CHAPTER 9. CIRCUMNAVIGATION OF TASMANIA.
Flinders arrived in Sydney in the Francis about a fortnight after Bass returned in the whaleboat. It was, we may be certain, with delight that he heard from the lips of his friend the story of his adventurous voyage. The eye-sketch of the coastline traversed by Bass was, by the Governor's direction, used by him for the preparation of a chart to be sent to England. He was able to compare notes and discuss the probability of the existence of a strait, and it was but natural that the two men who had so recently been exploring, the one on the north the other on the south side of the possible strait, should be eager to pursue enquiry to the point of proof. Flinders acknowledged, in relating these events, his anxiety to gratify his desire of positively sailing through the strait and round Van Diemen's Land, and he chafed under the routine duties which postponed the effort. The opportunity did not occur till September.
In the meantime, Flinders had to sail in the Reliance to Norfolk Island to take over the surgeon, D'Arcy Wentworth, father of that William Wentworth whose name has already figured in these pages, and who was then a boy of seven. This trip took place in May to July.
In August he sat as a member of the Vice-Admiralty Court of New South Wales to try a case of mutiny on the high seas. Certain members of the New South Wales Corps were accused of plotting to seize the convict ship Barwell, on her voyage between the Cape and Australia, and of drinking the toast "damnation to the King and country." The Court considered the evidence insufficient, and the men were acquitted, after a trial lasting six days.
At last Flinders had an interview with the Governor about completing the exploration of the seas to the southward, and offered his services. Hunter, too, was anxious to have a test made of Bass's contention, which Flinders' own observations supported. On September 3rd he wrote to the Secretary of State that he was endeavouring to fit out a vessel "in which I propose to send the two officers I have mentioned," Bass and Flinders. Later in the month the Governor entrusted the latter with the command of the Norfolk, a sloop of twenty-five tons burthen, built at Norfolk Island from local pine. She was merely a small decked boat, put together under the direction of Captain Townson of Norfolk Island for establishing communication with Sydney. She leaked; her timbers were poor material for a seaboat in quarters where heavy weather was to be expected; and the accommodation she offered for a fairly extended cruise was cramped and uncomfortable. But she was the best craft the Governor had to offer, and Flinders was too keen for the quest to quarrel with the means. In those days fine seamanship and endurance often had to make up for deficiencies in equipment.
There were not two happier men in the King's service than these fast friends, when they received the Governor's commission directing them to sail "beyond Furneaux' Islands, and, should a strait be found, to pass through it, and return by the south end of Van Diemen's Land." The affection that existed between them is manifest in every reference which Flinders made to Bass in his book, A Voyage to Terra Australis. "I had the happiness to associate my friend Bass in this new expedition," he wrote of the Norfolk's voyage; and it was a happiness based not only on personal regard, but on kindred feeling for research work, and a similarity in active, keen and ardent temperament.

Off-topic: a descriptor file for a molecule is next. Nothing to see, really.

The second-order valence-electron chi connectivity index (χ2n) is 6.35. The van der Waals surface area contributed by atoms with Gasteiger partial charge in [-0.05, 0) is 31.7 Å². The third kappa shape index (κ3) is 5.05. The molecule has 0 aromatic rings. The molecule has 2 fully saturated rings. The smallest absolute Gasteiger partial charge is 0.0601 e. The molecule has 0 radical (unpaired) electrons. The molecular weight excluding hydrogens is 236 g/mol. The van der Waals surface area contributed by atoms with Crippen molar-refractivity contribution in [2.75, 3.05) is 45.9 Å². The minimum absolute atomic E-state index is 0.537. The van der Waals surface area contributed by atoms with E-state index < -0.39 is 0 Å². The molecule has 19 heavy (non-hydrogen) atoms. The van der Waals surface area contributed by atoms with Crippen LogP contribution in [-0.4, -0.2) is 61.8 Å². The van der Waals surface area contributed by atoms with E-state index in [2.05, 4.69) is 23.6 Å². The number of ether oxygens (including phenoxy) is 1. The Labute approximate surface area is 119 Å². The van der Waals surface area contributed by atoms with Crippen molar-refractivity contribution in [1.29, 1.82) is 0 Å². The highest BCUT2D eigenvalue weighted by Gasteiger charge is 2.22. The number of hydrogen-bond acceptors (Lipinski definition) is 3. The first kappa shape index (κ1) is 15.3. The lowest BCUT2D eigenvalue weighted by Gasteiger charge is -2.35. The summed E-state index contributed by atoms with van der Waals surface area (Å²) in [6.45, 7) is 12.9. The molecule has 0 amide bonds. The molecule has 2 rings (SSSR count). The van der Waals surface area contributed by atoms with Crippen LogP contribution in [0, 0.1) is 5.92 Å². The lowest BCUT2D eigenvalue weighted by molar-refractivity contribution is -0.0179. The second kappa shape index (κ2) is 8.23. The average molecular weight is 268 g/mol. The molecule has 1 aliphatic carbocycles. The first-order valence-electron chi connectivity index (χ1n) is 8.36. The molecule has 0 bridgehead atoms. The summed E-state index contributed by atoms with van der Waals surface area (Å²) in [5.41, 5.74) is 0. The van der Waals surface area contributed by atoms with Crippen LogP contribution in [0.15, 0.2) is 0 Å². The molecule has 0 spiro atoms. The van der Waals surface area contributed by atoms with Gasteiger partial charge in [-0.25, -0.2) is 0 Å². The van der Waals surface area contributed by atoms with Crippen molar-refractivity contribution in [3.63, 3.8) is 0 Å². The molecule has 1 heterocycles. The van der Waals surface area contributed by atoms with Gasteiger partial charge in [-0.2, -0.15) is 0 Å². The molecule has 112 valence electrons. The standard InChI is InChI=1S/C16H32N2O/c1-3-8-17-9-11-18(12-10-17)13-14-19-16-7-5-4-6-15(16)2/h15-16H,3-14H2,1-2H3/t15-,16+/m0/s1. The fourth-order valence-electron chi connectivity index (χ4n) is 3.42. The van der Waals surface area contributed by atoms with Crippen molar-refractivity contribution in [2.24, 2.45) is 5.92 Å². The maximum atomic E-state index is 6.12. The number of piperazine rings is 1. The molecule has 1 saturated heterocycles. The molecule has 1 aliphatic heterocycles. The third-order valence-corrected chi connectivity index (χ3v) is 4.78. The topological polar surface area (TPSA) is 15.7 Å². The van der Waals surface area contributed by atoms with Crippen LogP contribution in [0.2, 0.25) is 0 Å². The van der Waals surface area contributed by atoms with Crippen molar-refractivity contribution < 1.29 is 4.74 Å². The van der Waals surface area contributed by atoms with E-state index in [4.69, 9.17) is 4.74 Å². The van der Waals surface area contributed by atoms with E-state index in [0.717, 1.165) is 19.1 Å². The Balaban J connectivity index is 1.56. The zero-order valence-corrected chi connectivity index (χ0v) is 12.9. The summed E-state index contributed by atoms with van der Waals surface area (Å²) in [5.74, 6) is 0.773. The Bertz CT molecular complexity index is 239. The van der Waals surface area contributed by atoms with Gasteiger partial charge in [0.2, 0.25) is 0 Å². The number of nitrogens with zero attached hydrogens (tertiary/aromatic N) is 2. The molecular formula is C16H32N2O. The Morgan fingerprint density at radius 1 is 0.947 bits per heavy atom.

The sloop was provisioned for twelve weeks, and "the rest of the equipment was completed by the friendly care of Captain Waterhouse of the Reliance." A crew of eight volunteers was chosen by Flinders from the King's ships in port. It is likely that some of them were amongst the six who had accompanied Bass to Westernport, and Flinders to the Furneaux and Kent Islands, but their names have not been preserved.
The Norfolk sailed on October 7, 1798, in company with a sealing boat, the Nautilus.* (* There are three accounts of the voyage: (1) that of Flinders in diary form, printed in the Historical Records of New South Wales Volume 3 appendix B; (2) that of Flinders in his Voyage to Terra Australis Volume 1 page 138; and (3) that of Bass, embodied in Collins' Account of New South Wales. It is probable that Bass's diary was lent to Collins for the purpose of writing his narrative. The original is not known to exist.) The plan was to make the Furneaux Group, then steer westward through the strait till the open ocean was reached on the further side; and, that accomplished, and the fact of strait's existence conclusively demonstrated, to turn down the western coast of Van Diemen's Land, round the southern extremity, and sail back to Port Jackson up the east coast. This programme was successfully carried out.
An amusing incident, related by Flinders with dry humour, occurred in Twofold Bay, which was entered "in order to make some profit of a foul wind," Bass undertaking an inland excursion, and Flinders occupying himself in making a survey of the port. An aboriginal made his appearance.
"He was of middle age, unarmed, except with a whaddie or wooden scimitar, and came up to us seemingly with careless confidence. We made much of him, and gave him some biscuit; and he in return presented us with a piece of gristly fat, probably of whale. This I tasted; but, watching an opportunity to spit it out when he should not be looking, I perceived him doing precisely the same thing with our biscuit, whose taste was probably no more agreeable to him, than his whale was to me." The native watched the commencement of Flinders' trigonometrical operations, "with indifference, if not contempt," and after a little while left the party, "apparently satisfied that from people who could thus occupy themselves seriously there was nothing to be apprehended."